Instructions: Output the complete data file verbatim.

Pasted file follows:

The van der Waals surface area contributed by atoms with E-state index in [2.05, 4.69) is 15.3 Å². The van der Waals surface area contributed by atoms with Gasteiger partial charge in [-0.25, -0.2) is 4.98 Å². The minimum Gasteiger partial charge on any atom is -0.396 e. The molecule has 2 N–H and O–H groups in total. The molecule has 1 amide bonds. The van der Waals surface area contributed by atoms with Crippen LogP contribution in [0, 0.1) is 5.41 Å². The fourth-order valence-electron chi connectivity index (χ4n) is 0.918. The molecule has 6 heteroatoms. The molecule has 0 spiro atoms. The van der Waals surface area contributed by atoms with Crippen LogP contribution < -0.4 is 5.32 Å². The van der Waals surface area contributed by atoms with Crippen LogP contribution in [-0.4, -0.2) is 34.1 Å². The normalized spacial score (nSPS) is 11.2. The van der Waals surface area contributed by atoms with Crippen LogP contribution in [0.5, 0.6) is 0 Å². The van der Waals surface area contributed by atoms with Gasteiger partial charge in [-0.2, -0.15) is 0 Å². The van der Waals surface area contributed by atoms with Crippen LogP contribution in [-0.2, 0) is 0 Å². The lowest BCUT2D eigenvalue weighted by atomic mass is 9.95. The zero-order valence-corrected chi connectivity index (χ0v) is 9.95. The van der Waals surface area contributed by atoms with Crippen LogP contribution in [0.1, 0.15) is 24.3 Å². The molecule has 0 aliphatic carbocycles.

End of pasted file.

The van der Waals surface area contributed by atoms with E-state index in [2.05, 4.69) is 15.3 Å². The van der Waals surface area contributed by atoms with Gasteiger partial charge in [-0.25, -0.2) is 4.98 Å². The minimum Gasteiger partial charge on any atom is -0.396 e. The molecule has 2 N–H and O–H groups in total. The molecule has 1 amide bonds. The van der Waals surface area contributed by atoms with Crippen LogP contribution in [0, 0.1) is 5.41 Å². The fourth-order valence-electron chi connectivity index (χ4n) is 0.918. The molecule has 6 heteroatoms. The molecule has 0 spiro atoms. The van der Waals surface area contributed by atoms with Crippen LogP contribution < -0.4 is 5.32 Å². The van der Waals surface area contributed by atoms with Crippen LogP contribution in [-0.4, -0.2) is 34.1 Å². The normalized spacial score (nSPS) is 11.2. The van der Waals surface area contributed by atoms with Crippen LogP contribution in [0.5, 0.6) is 0 Å². The van der Waals surface area contributed by atoms with Gasteiger partial charge in [-0.2, -0.15) is 0 Å². The van der Waals surface area contributed by atoms with Crippen LogP contribution in [-0.2, 0) is 0 Å². The lowest BCUT2D eigenvalue weighted by atomic mass is 9.95. The zero-order valence-corrected chi connectivity index (χ0v) is 9.95. The van der Waals surface area contributed by atoms with Crippen LogP contribution in [0.1, 0.15) is 24.3 Å². The molecule has 0 aliphatic carbocycles.